Why you should care
Sometimes being a great American writer means being a not-so-great parent.
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“People are always ruining things for you,” the iconic teenager Holden Caulfield famously laments in the classic American novel The Catcher in the Rye. And it was a sentiment that the book’s author, J.D. Salinger, no doubt shared. Salinger was not only a legendary recluse who shut himself off from the world in the woods of rural New Hampshire in his mid-30s, but the famous writer, who died in 2010, also took some rather remarkable precautions to insulate himself, and his work, from those who were closest to him, including his own kids.
A few years after Catcher was published in 1951, and after he had retreated to the woods of New Hampshire, Salinger married a British college student named Claire Douglas. She was 21; he was 36. At his insistence, she dropped out of school, and soon she became pregnant and gave birth to their first child, Margaret, in December 1955. At first, Salinger — whose creative world often centered upon child characters — doted on his infant daughter, whom the couple called Peggy.
Some nights he did not return at all.
But soon the reality of parenting, from changing diapers to sleepless nights, began to hit the obsessive writer. Salinger began to shirk his paternal duties and withdraw from his new wife. “Their marriage was strained from the beginning,” says Kenneth Slawenski, author of J.D. Salinger: A Life, and Salinger’s desire for solitude for his work soon became overwhelming. And so, trapped in a crowded cottage with his wife and crying baby, Salinger made a fateful decision that, writes Slawenski, “was professionally advantageous but personally disastrous.” About 100 yards from the couple’s cottage, the writer constructed a small room out of green concrete cinder blocks in which he could write undisturbed. Salinger furnished his “bunker” with a wood-burning stove, a bed, a filing cabinet and a table with a typewriter.
Salinger soon settled into a new writing routine, waking at dawn and retreating to his sanctuary, where he would remain undisturbed for 12 or more hours before returning for dinner. Some nights he did not return at all. He filled the walls of his bunker with hundreds of annotated note cards like some sort of secluded conspiracy theorist. And sure enough, cloistered away in his bunker, Salinger’s work, including his novella Zooey, came to life, but at a great cost. Isolated from the world, and caring for an infant by herself, Claire grew depressed. “Claire felt not only abandoned by her husband, but she was also in the middle of the woods,” says Slawenski, noting how she felt like a virtual prisoner in her own home.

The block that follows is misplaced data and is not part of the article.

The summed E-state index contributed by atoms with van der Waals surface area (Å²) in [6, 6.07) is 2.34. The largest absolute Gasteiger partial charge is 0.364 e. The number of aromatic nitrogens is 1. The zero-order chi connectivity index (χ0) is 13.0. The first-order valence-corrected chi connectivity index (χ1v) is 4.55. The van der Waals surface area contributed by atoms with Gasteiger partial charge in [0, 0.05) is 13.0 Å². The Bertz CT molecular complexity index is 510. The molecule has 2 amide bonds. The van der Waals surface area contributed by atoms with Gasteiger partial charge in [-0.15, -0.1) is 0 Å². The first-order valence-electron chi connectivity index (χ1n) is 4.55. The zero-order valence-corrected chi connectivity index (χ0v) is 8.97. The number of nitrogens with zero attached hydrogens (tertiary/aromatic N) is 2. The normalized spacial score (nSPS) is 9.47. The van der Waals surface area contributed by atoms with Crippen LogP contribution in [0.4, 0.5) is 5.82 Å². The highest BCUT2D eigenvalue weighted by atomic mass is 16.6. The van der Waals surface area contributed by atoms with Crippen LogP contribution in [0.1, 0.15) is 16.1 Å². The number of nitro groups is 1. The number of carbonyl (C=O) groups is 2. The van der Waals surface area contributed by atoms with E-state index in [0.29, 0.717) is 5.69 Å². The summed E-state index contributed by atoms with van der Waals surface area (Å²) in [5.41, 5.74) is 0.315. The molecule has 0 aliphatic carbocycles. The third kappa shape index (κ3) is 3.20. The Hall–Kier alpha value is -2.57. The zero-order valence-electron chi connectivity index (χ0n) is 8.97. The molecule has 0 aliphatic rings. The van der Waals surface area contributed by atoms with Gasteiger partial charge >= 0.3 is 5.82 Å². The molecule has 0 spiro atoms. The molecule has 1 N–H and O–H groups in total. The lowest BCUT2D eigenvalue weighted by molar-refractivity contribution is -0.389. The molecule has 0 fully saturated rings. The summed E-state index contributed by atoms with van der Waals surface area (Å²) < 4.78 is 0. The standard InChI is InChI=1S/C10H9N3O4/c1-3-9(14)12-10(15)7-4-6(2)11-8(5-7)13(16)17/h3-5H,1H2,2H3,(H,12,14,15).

A year later, in January 1957, the Salingers went to visit some friends in Manhattan, and Claire, who could no longer stand the thought of returning to her New Hampshire prison, did something to get her husband’s attention. When Salinger was out one day, she and Peggy left, leaving Salinger to return to New Hampshire alone. A few months later — after he had completed Zooey — Salinger tried to patch things up with Claire, who issued a series of nonnegotiable demands: Salinger would have to spend more time with his daughter, allow more visitors to the cottage, make some much-needed renovations to the building, including adding a nursery, and more.
Salinger agreed to her terms and soon became more involved in Peggy’s life. He went for daily walks with her and often took her with him on trips to Manhattan, including when she was 8 and they made a special detour to the carousel in Central Park — the one where Holden Caulfield watches his sister in the climax of Catcher.
“I remember how happy my father looked,” Margaret Salinger remembers in her 2000 memoir, Dream Catcher, “how he stood there grinning from one big ear to the other, waving to me each time I came around on my horse.”
And so, when push came to shove, Salinger did improve his parenting skills, but his work would remain his primary focus. He and Claire would divorce after 11 years of marriage, and after having another child, Matthew. Peggy would be sent off to boarding school, and the reclusive author would continue writing in the New Hampshire woods for another four decades. Peggy would grow further estranged from her father in adulthood, particularly after her memoir shared so much about the very private man’s world.
But, over time, as she admits in her memoir, she gained some perspective on her famous father. “I am able to see a talented man who, like the rest of us, is neither all good nor all bad,” she writes, comparing her father to the wizard in the film The Wizard of Oz, who observes of himself that he is not a bad man, “just a very bad wizard.”